I always find it ironic that Thiel, who followed one of the most risk-averse career tracks possible after high school (top undergrad + top law school + top law firm = guaranteed six-figure salary), is so whole-heartedly encouraging kids to not follow in his footsteps.
I question what the risk-weighted expected return for these kids ends up being, and how that compares to more traditional career paths. Thiel himself at least had the fallback option of a traditional career in case his entrepreneurial aspirations didn't work out. It looks like most of these kids already have a top college acceptance in had before accepting Thiel's fellowship, which gives them a backup option in the very likely scenario their "dreams" don't pan out. For kids who didn't have such backup options, I'd really question the rationality of pursing something like this.
I do question the broader movement to push kids from college to startups. I had the option of dropping out during college to work for a startup, and in retrospect I'm tremendously thankful I didn't take the opportunity. There is just so much risk of permanently prejudicing yourself for traditional types of work, and it's just a fact of life that very few startups are going to be successful to the point that it would justify forgoing those other opportunities.
The cynic in me is inclined to believe that the only ones who really benefit from this push towards startups, in the expected return sense, are the VCs. The VCs can hedge their risk between a number of startups to maximize their expected return. An individual startup founder cannot do that. An individual startup founder who is 19, fresh out of college, and has no safety net can do even less to minimize his risk, and has a lot to lose in the likely event that he fails.
I think the kids who get straight A's and get accepted to Princeton before doing Thiel's thing will be fine. What I'm worried about are the kids who hear Thiel talk about startups in lieu of college and spend high school hacking instead of taking AP classes and keeping up their grades. Colleges and graduate schools are very unforgiving about stuff like that.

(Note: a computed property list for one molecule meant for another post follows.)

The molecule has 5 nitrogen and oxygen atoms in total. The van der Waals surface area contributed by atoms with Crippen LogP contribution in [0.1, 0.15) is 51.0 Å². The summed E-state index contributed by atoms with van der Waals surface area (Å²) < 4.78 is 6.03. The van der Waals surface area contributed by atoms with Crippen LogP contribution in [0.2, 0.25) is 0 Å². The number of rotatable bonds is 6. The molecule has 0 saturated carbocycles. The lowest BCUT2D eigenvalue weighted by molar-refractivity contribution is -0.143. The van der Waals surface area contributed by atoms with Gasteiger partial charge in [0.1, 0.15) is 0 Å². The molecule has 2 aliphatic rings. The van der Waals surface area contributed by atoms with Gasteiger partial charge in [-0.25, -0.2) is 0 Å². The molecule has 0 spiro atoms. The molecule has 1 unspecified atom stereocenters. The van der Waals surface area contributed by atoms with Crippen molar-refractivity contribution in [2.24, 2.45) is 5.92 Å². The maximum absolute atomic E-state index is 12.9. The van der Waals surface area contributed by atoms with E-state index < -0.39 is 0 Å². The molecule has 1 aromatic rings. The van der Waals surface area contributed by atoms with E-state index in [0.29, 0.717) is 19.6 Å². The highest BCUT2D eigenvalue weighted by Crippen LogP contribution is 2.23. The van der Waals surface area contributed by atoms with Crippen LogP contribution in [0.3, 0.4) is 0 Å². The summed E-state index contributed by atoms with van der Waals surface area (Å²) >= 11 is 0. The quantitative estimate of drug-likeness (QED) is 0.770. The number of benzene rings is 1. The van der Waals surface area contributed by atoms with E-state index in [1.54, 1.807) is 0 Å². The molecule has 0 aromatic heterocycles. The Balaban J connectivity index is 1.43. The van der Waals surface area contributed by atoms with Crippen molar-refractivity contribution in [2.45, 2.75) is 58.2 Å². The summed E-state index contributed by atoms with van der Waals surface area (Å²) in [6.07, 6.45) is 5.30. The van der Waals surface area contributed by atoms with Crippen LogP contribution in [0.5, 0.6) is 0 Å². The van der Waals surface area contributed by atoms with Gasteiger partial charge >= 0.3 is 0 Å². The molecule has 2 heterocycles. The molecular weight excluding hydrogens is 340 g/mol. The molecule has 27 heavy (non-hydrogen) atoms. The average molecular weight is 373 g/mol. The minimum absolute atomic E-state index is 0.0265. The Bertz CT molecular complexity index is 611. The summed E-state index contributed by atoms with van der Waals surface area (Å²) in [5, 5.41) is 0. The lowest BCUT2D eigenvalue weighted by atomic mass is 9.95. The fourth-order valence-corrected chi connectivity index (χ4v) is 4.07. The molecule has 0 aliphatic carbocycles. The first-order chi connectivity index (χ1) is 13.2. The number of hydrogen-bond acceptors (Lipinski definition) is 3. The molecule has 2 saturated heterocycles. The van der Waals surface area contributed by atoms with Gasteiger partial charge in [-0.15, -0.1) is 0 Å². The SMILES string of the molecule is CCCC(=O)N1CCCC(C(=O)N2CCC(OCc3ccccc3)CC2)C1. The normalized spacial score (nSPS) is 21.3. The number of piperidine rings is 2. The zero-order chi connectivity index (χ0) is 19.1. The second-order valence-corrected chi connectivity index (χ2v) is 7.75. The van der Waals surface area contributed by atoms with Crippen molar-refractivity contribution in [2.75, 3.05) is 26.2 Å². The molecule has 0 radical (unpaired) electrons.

First: spending high school hacking is not mutually exclusive with taking AP classes and getting good grades. Second: a lot of top colleges would actually be impressed with someone who had the initiative to pursue their own projects and have something unique to talk about in the application. So I don't think you need to worry too much about those kids.
I started college when I was 20, having spent an extra year in high school (startup high school, they didn't have a graduating class the year I was supposed to graduate) and then worked at a dot-com run exclusively by teenagers for a year. Or actually, I worked at a dot-com run exclusively by teenagers for 3 months, then our funding got pulled and I worked as a software engineer for the parent company for 3 months, then the parent company realized their was no money in its primary line of business and pivoted to a completely different idea, then I continued working for them for another 6 months.
Had I not done that, I probably would've stayed a physics major in college, done well, gone to physics grad school, and then realized I hated it when I was around 26 and suddenly ended up with no experience doing anything else and no clue what I wanted to do, a far worse outcome.
I think that there is, in general, far too much fear in contemporary American culture. Fear that if you don't do everything perfectly and don't follow the sequence laid out as a "safe" career track, you will end up screwed for life. Yes, if you end up following your own path, you will get burnt by bad decisions at time, and you'll have to scramble to fix them, and some opportunities will close themselves off to you because you didn't pursue them. But you will also gain practice & confidence in dealing with those bad decisions, and learn how to fix them and that there will be other opportunities that open themselves up to you because you screwed up with what you thought you wanted.
I think you're kind of implicitly arguing as if there's some sort of guaranteed path available to somebody against which they can compare their lives. There isn't, and there never was. We hear more kvetching about it today because it can punch a much larger hole in your net worth via loans, but dropping out of two years of college with nothing in your hands is not a new phenomenon. You have to put your chips down somewhere, and it is irreducibly a gamble. Presumably these people putting off college for a year or two are going to go do something; should they manage to completely fritter that year or two away with absolutely nothing to show for it, it's probably not fair to blame that on "not going to college".
It looks like most of these kids already have a top college acceptance in had before accepting Thiel's fellowship, which gives them a backup option in the very likely scenario their "dreams" don't pan out.
--The double-Irony is that you think the kid has a "fall back option" just because of his letter of acceptance. =D
Part of thiel's critique is that education is mis-priced. That the signalling is most of the value. He's also speaking from experience, having made money outside the content area of his training. So its not irrational or self centered of him to be saying: the content is not the value of a degree, per se. If you believe that, looking at other "content" to substiture or complement the "signalling" makes sense.
I mean that they have a fall back in the sense that they can always just defer their acceptance or re-enroll (if they dropped out) if their plans don't pan out. Colleges are generally pretty forgiving about things like that.
I'd be surprised if the fellowship terms didn't include something about irrevocably turning down the acceptance and officially leaving. (Which of course is not to say that they couldn't re-apply - I rather suspect they'll have a better shot the second time!)